1. Lies, lies, and Android’s stock browser

    While working on a responsive site that featured some CSS 3D Transforms, I found that, for some reason, clicking into a text input to type on Android 2.3 and below caused the automatic scroll to the input to exhibit a strange yoyo behavior. It would jump down about 300px too far, jump up a bit, jump down again, up one more time, and park itself a couple of hundred pixels south of the actual input location.

    After a ton of messing around, I realized that it was related to another bug: the stock Android Browser’s incomplete support for CSS 3D Transforms and transitions.

    Despite Modernizr reporting that it’s supported, Android 2.3 and below will in fact fail to properly perform a rotateY transform, instead performing a regular rotate. Additionally, the very presence of an element with 3D transition properties seems to cause the jumpy behavior on input focus.

    Because feature detection yields a false positive, I had to actually detect the version of Android being run via the user agent string, and add a class to the body as needed, so I could target it separately and force the fallback animation I’d written to kick in on Gingerbread, FroYo, and below (to be safe, I also added Honeycomb, since I didn’t have an Android 3 tablet to see if it worked on it).

    var ua = navigator.userAgent.toLowerCase();
    var isOldAndroid = /android [1-3]/i.test( ua );
  2. Facebook, Twitter, and IP Addresses

    Some things I have learned:

    If your server doesn’t have a domain name yet (for example, while working on a production server and website to replace an existing website/server which is currently using the domain name), Twitter and Facebook act weird.

    Twitter’s share button fails outright saying you didn’t pass it a url (even though you did).

    And Facebook fails to load the image thumbnail from its share widget, even if you have all of your OpenGraph tags filled out correctly. Note that it will lint it correctly, and post it correctly, but when you hit share, you won’t see the thumbnail.

    Just felt I should share…

  3. On Z-Index

    Common issue but one that I often forget and see people asking about:

    The z-index css property does not work on static positioned elements (the default positioning). Make it at least position: relative to make z-index do something.

  4. A Javascript-less Image Viewer

    So a while back, I was tasked with making what essentially boiled down to an image-viewer. The catch? I had to make it work without javascript (for Internet Explorer in particular), and it had to be done without reloading the entire page.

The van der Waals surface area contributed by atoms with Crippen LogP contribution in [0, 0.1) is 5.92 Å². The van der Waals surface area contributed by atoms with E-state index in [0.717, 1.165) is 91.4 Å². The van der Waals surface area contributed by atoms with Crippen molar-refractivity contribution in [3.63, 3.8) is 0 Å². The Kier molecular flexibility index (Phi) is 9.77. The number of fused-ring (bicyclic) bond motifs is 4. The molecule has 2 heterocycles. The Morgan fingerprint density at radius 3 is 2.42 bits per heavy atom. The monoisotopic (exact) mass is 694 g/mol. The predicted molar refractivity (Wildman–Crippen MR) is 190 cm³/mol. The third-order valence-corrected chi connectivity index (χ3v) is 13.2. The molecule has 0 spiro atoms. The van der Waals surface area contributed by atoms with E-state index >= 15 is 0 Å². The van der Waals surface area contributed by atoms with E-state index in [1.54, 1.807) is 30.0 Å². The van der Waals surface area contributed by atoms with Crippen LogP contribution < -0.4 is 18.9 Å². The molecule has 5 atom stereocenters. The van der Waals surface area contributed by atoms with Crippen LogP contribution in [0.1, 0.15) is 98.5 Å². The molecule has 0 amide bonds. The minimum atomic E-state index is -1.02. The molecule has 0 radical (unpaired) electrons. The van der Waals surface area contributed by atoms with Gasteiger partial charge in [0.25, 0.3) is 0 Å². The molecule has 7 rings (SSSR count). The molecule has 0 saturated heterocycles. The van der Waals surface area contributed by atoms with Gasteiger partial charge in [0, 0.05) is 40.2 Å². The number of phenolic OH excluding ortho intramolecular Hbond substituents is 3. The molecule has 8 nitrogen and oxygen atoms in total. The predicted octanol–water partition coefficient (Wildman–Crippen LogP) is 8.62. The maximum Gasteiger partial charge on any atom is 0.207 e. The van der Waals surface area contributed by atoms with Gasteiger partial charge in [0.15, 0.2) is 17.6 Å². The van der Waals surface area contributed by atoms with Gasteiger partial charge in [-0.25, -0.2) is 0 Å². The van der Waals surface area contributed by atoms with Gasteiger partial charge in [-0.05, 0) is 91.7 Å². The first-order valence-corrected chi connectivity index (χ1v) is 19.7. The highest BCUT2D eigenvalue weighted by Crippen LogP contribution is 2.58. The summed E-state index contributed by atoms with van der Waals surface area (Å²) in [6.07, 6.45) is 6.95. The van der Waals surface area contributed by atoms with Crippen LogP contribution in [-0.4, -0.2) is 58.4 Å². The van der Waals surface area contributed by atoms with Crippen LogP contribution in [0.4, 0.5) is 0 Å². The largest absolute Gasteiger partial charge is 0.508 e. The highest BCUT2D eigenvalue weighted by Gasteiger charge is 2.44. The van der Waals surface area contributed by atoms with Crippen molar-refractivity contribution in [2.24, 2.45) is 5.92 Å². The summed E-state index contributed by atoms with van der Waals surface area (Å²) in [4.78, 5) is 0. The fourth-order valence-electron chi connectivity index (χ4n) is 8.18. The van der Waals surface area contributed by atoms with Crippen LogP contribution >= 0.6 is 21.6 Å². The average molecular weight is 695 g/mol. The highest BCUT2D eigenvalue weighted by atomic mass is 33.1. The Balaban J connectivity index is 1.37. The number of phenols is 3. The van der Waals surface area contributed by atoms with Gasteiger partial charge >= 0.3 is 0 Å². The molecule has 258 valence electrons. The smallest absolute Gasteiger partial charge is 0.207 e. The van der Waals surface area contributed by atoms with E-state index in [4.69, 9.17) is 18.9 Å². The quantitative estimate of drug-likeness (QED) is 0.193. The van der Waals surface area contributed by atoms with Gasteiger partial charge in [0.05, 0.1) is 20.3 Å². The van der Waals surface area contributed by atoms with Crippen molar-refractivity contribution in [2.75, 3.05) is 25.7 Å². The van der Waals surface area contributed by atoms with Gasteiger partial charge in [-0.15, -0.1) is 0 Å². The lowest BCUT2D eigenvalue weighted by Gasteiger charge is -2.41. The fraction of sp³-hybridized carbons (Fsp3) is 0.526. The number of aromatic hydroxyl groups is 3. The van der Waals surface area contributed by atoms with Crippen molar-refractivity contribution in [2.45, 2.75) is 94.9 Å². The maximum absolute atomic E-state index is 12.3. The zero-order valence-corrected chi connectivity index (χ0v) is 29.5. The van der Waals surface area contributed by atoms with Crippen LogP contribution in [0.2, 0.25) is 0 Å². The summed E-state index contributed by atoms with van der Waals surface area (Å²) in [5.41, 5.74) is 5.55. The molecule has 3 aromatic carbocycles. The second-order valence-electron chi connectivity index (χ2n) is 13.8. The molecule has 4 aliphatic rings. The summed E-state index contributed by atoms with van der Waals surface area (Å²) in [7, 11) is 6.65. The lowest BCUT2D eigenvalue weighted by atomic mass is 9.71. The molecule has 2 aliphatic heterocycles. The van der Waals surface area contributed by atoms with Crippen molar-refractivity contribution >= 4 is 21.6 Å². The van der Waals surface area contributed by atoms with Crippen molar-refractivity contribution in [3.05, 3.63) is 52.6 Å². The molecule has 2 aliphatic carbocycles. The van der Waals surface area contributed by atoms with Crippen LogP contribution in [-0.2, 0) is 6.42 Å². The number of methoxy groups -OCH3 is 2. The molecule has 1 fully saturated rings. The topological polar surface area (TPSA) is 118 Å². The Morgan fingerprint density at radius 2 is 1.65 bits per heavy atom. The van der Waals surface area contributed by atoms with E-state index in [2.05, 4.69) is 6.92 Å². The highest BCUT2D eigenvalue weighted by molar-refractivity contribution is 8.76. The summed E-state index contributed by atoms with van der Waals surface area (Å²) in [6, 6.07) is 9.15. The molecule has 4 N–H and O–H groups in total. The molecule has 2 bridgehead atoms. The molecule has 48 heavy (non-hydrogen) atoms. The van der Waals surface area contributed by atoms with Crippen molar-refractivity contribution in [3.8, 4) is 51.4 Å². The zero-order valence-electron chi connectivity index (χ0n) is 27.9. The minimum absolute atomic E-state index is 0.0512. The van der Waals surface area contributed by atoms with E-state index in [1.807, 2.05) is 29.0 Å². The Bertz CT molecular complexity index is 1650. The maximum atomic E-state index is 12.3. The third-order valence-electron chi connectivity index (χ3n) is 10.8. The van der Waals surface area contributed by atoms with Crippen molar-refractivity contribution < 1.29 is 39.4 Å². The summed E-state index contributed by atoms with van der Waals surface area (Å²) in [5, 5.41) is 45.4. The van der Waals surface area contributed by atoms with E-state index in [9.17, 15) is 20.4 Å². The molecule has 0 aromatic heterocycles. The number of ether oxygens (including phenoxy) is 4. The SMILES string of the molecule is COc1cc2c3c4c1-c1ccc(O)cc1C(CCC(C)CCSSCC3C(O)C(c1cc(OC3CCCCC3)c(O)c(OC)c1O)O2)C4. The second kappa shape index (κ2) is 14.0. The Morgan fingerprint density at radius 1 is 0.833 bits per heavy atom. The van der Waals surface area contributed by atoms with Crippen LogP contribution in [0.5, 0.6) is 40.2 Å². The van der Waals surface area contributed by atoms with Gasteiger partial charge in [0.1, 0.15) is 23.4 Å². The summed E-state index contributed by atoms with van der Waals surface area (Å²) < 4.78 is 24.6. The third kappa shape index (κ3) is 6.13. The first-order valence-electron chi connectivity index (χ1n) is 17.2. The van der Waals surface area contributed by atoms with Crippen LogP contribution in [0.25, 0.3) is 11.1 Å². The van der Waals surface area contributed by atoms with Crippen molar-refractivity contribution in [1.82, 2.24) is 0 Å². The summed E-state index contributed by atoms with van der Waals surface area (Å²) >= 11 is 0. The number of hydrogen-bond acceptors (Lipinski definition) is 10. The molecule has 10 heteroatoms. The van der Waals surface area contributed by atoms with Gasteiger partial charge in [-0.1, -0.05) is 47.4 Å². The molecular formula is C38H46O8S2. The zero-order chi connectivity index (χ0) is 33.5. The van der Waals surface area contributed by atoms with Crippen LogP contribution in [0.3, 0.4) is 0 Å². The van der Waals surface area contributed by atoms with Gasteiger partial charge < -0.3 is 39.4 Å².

Sounds weird, I know, but blame Valve for using Internet Explorer 6, sans javascript, as their HTMLView object in the Source Engine SDK. Anyway… It sounds difficult, but it’s really not, it’s actually very VERY simple, it’s just easy to overthink.

    First of all, you’re going to have to make sure all of the images are the same size, or at the very least, the same height. You’re going to block out the HTML like so:

    <div id='slideshow'>
         <img id="image1" src="imgimage1.jpg" alt="Image 1" />
         <img id="image2" src="imgimage2.jpg" alt="Image 2" />
         <img id="image3" src="imgimage3.jpg" alt="Image 3" />
         <img id="image4" src="imgimage4.jpg" alt="Image 4" />
    <div id='slideshowNav'>
         <a href="#image1">Image 1<a>
         <a href="#image2">Image 2<a>
         <a href="#image3">Image 3<a>
         <a href="#image4">Image 4<a>

    The key here is the fact that all of the images have their own id values. Now the css is going to look like so:

         width: Width of your widest image;
         height: Height of the images;
         overflow: hidden;

    Now the end result is you have the slideshow div acting as a sort of “viewing window” through which you’re looking at the images. Each image has an id value associated with it, and clicking the link jumps to that image in the slideshow div.

    I should note that last I checked, Opera has a problem with overflow hidden and scrolling, but it’s a known bug in Opera and is in fact even a part of the Acid2 test, so I believe Opera 10 should work fine with this trick.